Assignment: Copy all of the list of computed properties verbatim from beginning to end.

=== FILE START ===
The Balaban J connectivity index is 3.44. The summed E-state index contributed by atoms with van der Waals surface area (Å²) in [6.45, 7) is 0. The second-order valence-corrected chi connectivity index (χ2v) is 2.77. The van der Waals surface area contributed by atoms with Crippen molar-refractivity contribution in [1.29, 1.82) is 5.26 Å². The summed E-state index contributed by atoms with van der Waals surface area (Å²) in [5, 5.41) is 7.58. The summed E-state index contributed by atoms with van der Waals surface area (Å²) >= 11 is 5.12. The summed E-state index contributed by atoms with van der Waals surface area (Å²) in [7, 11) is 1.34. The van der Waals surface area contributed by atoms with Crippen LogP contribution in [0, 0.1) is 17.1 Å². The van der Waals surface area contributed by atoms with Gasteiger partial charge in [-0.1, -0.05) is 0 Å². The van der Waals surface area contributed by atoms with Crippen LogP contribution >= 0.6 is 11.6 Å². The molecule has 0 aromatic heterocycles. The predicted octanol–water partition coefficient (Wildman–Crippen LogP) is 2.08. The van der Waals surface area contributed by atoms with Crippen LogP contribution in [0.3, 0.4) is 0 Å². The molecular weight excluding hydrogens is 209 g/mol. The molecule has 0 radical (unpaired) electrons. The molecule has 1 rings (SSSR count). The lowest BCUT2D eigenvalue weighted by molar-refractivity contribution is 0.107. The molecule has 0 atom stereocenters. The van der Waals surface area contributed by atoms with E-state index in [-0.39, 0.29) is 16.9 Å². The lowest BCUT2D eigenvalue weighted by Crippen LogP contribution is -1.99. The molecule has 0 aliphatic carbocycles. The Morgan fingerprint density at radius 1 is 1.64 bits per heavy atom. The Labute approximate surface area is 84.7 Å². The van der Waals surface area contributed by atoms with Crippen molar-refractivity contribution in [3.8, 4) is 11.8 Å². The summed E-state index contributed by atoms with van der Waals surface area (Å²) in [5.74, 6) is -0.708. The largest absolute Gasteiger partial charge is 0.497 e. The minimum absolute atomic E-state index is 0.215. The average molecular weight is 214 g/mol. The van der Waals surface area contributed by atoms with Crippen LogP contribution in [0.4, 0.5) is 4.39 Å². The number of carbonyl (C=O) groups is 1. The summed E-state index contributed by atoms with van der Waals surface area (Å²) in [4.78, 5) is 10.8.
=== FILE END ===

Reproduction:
The Balaban J connectivity index is 3.44. The summed E-state index contributed by atoms with van der Waals surface area (Å²) in [6.45, 7) is 0. The second-order valence-corrected chi connectivity index (χ2v) is 2.77. The van der Waals surface area contributed by atoms with Crippen molar-refractivity contribution in [1.29, 1.82) is 5.26 Å². The summed E-state index contributed by atoms with van der Waals surface area (Å²) in [5, 5.41) is 7.58. The summed E-state index contributed by atoms with van der Waals surface area (Å²) >= 11 is 5.12. The summed E-state index contributed by atoms with van der Waals surface area (Å²) in [7, 11) is 1.34. The van der Waals surface area contributed by atoms with Crippen LogP contribution in [0, 0.1) is 17.1 Å². The van der Waals surface area contributed by atoms with Gasteiger partial charge in [-0.1, -0.05) is 0 Å². The van der Waals surface area contributed by atoms with Crippen LogP contribution >= 0.6 is 11.6 Å². The molecule has 0 aromatic heterocycles. The predicted octanol–water partition coefficient (Wildman–Crippen LogP) is 2.08. The van der Waals surface area contributed by atoms with Crippen LogP contribution in [0.3, 0.4) is 0 Å². The molecular weight excluding hydrogens is 209 g/mol. The molecule has 0 radical (unpaired) electrons. The molecule has 1 rings (SSSR count). The lowest BCUT2D eigenvalue weighted by molar-refractivity contribution is 0.107. The molecule has 0 atom stereocenters. The van der Waals surface area contributed by atoms with E-state index in [-0.39, 0.29) is 16.9 Å². The lowest BCUT2D eigenvalue weighted by Crippen LogP contribution is -1.99. The molecule has 0 aliphatic carbocycles. The Morgan fingerprint density at radius 1 is 1.64 bits per heavy atom. The Labute approximate surface area is 84.7 Å². The van der Waals surface area contributed by atoms with Crippen molar-refractivity contribution in [3.8, 4) is 11.8 Å². The summed E-state index contributed by atoms with van der Waals surface area (Å²) in [5.74, 6) is -0.708. The largest absolute Gasteiger partial charge is 0.497 e. The minimum absolute atomic E-state index is 0.215. The average molecular weight is 214 g/mol. The van der Waals surface area contributed by atoms with Crippen LogP contribution in [0.4, 0.5) is 4.39 Å². The number of carbonyl (C=O) groups is 1. The summed E-state index contributed by atoms with van der Waals surface area (Å²) in [4.78, 5) is 10.8.